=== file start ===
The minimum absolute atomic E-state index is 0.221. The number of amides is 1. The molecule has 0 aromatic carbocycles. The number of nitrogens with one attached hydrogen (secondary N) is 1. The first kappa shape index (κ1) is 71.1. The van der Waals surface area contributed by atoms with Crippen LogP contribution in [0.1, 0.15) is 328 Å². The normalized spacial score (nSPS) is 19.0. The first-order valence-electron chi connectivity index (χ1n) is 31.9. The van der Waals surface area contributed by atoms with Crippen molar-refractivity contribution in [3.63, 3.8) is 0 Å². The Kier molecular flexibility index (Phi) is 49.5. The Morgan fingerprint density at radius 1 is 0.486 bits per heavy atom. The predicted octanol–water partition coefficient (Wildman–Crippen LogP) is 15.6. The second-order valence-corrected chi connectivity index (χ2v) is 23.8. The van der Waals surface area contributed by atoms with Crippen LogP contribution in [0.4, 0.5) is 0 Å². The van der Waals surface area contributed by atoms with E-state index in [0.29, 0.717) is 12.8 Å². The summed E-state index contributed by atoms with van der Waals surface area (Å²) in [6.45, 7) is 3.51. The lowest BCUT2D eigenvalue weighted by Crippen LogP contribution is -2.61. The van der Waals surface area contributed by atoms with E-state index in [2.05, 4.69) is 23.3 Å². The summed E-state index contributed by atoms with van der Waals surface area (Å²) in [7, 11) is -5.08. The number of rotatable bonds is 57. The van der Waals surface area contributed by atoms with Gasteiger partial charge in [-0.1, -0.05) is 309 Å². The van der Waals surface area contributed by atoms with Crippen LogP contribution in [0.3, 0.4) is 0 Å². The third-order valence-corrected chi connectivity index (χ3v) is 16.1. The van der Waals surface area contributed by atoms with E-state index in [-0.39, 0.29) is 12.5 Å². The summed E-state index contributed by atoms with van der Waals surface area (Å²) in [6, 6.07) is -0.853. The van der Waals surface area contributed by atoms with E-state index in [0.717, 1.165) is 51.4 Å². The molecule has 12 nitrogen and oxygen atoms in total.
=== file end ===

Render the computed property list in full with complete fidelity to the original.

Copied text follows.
The minimum absolute atomic E-state index is 0.221. The number of amides is 1. The molecule has 0 aromatic carbocycles. The number of nitrogens with one attached hydrogen (secondary N) is 1. The first kappa shape index (κ1) is 71.1. The van der Waals surface area contributed by atoms with Crippen LogP contribution in [0.1, 0.15) is 328 Å². The normalized spacial score (nSPS) is 19.0. The first-order valence-electron chi connectivity index (χ1n) is 31.9. The van der Waals surface area contributed by atoms with Crippen molar-refractivity contribution in [3.63, 3.8) is 0 Å². The Kier molecular flexibility index (Phi) is 49.5. The Morgan fingerprint density at radius 1 is 0.486 bits per heavy atom. The predicted octanol–water partition coefficient (Wildman–Crippen LogP) is 15.6. The second-order valence-corrected chi connectivity index (χ2v) is 23.8. The van der Waals surface area contributed by atoms with Crippen LogP contribution in [0.4, 0.5) is 0 Å². The van der Waals surface area contributed by atoms with E-state index in [0.29, 0.717) is 12.8 Å². The summed E-state index contributed by atoms with van der Waals surface area (Å²) in [6.45, 7) is 3.51. The lowest BCUT2D eigenvalue weighted by Crippen LogP contribution is -2.61. The van der Waals surface area contributed by atoms with E-state index in [2.05, 4.69) is 23.3 Å². The summed E-state index contributed by atoms with van der Waals surface area (Å²) in [7, 11) is -5.08. The number of rotatable bonds is 57. The van der Waals surface area contributed by atoms with Gasteiger partial charge in [-0.1, -0.05) is 309 Å². The van der Waals surface area contributed by atoms with Crippen LogP contribution in [0.3, 0.4) is 0 Å². The third-order valence-corrected chi connectivity index (χ3v) is 16.1. The van der Waals surface area contributed by atoms with E-state index in [-0.39, 0.29) is 12.5 Å². The summed E-state index contributed by atoms with van der Waals surface area (Å²) in [6, 6.07) is -0.853. The van der Waals surface area contributed by atoms with E-state index in [0.717, 1.165) is 51.4 Å². The molecule has 12 nitrogen and oxygen atoms in total.